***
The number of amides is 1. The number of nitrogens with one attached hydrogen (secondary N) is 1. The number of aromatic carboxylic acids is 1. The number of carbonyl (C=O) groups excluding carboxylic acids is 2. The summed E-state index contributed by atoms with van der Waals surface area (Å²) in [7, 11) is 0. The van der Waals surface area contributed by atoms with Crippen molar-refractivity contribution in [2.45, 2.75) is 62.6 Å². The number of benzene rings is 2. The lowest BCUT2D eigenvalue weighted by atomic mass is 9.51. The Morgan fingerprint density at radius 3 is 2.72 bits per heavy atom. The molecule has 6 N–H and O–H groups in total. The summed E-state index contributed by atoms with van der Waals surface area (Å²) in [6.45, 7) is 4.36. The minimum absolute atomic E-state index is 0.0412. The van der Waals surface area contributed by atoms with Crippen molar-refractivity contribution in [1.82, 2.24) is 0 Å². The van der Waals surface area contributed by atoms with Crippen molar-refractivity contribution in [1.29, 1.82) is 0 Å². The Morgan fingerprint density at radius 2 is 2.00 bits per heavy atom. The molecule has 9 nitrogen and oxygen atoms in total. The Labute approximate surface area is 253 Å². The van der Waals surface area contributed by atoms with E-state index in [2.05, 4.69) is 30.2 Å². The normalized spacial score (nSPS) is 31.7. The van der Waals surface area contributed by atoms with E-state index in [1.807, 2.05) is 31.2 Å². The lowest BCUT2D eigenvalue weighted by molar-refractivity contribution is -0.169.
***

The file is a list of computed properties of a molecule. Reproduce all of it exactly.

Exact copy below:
The number of amides is 1. The number of nitrogens with one attached hydrogen (secondary N) is 1. The number of aromatic carboxylic acids is 1. The number of carbonyl (C=O) groups excluding carboxylic acids is 2. The summed E-state index contributed by atoms with van der Waals surface area (Å²) in [7, 11) is 0. The van der Waals surface area contributed by atoms with Crippen molar-refractivity contribution in [2.45, 2.75) is 62.6 Å². The number of benzene rings is 2. The lowest BCUT2D eigenvalue weighted by atomic mass is 9.51. The Morgan fingerprint density at radius 3 is 2.72 bits per heavy atom. The molecule has 6 N–H and O–H groups in total. The summed E-state index contributed by atoms with van der Waals surface area (Å²) in [6.45, 7) is 4.36. The minimum absolute atomic E-state index is 0.0412. The van der Waals surface area contributed by atoms with Crippen molar-refractivity contribution in [1.82, 2.24) is 0 Å². The van der Waals surface area contributed by atoms with Crippen molar-refractivity contribution in [1.29, 1.82) is 0 Å². The Morgan fingerprint density at radius 2 is 2.00 bits per heavy atom. The molecule has 9 nitrogen and oxygen atoms in total. The Labute approximate surface area is 253 Å². The van der Waals surface area contributed by atoms with E-state index in [2.05, 4.69) is 30.2 Å². The normalized spacial score (nSPS) is 31.7. The van der Waals surface area contributed by atoms with E-state index in [1.807, 2.05) is 31.2 Å². The lowest BCUT2D eigenvalue weighted by molar-refractivity contribution is -0.169.